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#Real Estate — 13.05.2016

Our Outlooks: What Direction is Europe’s Commercial Real Estate Taking?

Pol Tansens

We believe the outlook is still positive: a number of European occupier markets are clearly recovering (Spain, Portugal) and more “established” markets are in a position to better perform in the near future (Netherlands, Germany).

As Fed is likely to proceed to only one rate hike this year, the accommodative monetary policy in Continental Europe and Japan is to be pursued. So the lasting low long-term sovereign bond yields (and mortgage rates) will provide a longer-than-expected opportunity for property investors to (re)finance assets. This also explains why we do not expect any imminent spike in gross prime yields. They are likely to oscillate around the current low levels for a longer period, limiting not only the risk of potential capital losses but at the same time the potential for significant capital growth.

Will low interest rates benefit commercial real estate markets?

We believe the outlook is still positive, even though return expectations from investors should not be too ambitious. Not only are a number of European occupier markets such as Spain and Portugal clearly recovering, yet more “established” CRE markets are in a position to better perform as well in the near future. The Netherlands, Germany (in particular Berlin and various regional cities) and Central Europe are good examples. London is very expensive; yet this city clearly illustrates that capital performance is not only driven by the weight of international investment money but equally on better occupier fundamentals, for instance lower vacancy rates and growth in office rental values.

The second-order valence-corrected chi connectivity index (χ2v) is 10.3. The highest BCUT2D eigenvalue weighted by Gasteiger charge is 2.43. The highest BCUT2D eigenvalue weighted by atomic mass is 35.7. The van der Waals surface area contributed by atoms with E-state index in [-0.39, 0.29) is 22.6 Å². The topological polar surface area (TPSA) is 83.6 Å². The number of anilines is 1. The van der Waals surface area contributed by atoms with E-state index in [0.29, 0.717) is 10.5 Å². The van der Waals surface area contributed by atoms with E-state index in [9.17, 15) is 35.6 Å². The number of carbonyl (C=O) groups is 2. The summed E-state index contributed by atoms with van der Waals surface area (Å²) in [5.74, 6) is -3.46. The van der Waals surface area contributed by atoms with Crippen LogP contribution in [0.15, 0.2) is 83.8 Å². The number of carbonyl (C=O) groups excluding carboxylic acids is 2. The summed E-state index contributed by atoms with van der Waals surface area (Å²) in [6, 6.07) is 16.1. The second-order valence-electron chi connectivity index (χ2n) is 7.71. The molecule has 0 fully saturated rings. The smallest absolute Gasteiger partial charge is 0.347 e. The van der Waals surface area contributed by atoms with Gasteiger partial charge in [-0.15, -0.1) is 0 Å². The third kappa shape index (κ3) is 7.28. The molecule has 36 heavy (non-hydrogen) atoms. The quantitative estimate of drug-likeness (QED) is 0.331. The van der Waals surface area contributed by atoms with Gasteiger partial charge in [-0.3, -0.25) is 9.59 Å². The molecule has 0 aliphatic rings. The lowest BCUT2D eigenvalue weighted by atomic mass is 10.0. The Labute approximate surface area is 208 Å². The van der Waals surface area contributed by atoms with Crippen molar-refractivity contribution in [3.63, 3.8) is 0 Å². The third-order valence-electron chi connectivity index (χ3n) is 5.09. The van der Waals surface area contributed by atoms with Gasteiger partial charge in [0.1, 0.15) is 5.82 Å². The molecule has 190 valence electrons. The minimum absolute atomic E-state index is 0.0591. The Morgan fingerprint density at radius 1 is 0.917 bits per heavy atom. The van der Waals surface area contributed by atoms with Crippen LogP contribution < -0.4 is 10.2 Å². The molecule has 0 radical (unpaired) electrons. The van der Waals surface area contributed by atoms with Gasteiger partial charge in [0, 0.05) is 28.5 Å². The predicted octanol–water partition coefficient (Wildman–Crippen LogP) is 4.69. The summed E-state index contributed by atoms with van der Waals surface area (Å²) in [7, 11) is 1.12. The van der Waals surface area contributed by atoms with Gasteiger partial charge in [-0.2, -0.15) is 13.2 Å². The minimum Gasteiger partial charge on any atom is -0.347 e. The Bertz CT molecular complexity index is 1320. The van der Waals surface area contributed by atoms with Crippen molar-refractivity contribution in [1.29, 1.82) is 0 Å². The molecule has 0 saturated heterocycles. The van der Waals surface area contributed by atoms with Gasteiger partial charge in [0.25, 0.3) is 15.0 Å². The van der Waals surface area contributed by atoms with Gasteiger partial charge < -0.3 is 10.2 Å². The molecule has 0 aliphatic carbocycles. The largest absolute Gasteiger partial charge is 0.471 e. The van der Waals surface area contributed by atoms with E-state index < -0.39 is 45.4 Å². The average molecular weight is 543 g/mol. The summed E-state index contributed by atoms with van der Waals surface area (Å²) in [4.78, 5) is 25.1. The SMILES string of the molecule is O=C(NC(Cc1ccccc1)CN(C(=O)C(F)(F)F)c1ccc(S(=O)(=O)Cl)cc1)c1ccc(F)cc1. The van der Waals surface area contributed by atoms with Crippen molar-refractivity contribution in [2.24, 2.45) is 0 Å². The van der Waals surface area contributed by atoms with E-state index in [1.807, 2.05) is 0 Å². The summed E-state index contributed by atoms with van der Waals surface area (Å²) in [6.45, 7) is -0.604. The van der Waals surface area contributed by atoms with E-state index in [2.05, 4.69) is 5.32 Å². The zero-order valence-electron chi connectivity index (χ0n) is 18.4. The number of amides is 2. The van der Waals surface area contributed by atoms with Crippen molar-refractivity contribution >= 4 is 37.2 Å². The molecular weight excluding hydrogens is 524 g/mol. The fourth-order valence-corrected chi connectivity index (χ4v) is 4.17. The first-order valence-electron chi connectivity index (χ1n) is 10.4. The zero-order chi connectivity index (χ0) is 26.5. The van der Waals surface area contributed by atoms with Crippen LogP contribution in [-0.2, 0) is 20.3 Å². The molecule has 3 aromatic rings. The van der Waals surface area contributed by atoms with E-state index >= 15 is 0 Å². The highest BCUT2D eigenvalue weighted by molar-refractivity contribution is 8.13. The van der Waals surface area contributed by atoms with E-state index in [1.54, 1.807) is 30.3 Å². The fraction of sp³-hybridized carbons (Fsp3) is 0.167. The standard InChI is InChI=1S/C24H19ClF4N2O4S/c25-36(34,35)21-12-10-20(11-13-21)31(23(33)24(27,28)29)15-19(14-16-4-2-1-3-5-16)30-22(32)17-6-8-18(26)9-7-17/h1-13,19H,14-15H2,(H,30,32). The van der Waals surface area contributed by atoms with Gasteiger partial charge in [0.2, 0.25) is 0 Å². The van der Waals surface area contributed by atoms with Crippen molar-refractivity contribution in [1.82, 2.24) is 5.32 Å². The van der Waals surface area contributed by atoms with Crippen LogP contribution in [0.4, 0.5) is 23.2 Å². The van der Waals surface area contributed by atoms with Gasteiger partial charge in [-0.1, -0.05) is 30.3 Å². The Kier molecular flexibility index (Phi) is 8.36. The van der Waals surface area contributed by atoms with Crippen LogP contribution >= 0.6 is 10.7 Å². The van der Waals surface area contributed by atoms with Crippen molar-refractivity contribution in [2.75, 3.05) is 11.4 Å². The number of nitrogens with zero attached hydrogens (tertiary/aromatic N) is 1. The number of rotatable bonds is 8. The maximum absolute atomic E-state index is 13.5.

This trend is less obvious in Paris. We also believe that long-term nominal interest rates are likely to continue to fuel investors’ confidence. Even in markets with rather weak growth potential (for example the Brussels office market), the very low interest rates will probably keep the cost of borrowing very attractive.

Will investors continue to massively invest outside their domestic respective markets?


Although investors have plenty of capital to deploy, the “stress” of money in itself can never be the only reason to keep confidence in property investments (and other investments). Investors still need to be willing to use the cash … There are early signs that transaction volumes are slowing, and it remains to be seen whether investors – in particular from the emerging markets such as China, Russia, the Middle East and Brazil – will continue to massively invest outside their domestic respective markets.

Also, direct real estate investments are certainly less volatile than the more traditional asset classes in times of financial turmoil. Real estate – on the condition that investors are not overleveraged – offers protection against volatility. However, any (new) turmoil with a magnitude like last January’s cannot last for too long as this would either weaken investors’ confidence or the occupier markets themselves (higher unemployment rates in the financial centres, weakening consumption pattern, etc.).


For all more details, read the full report on our appVoice of Wealth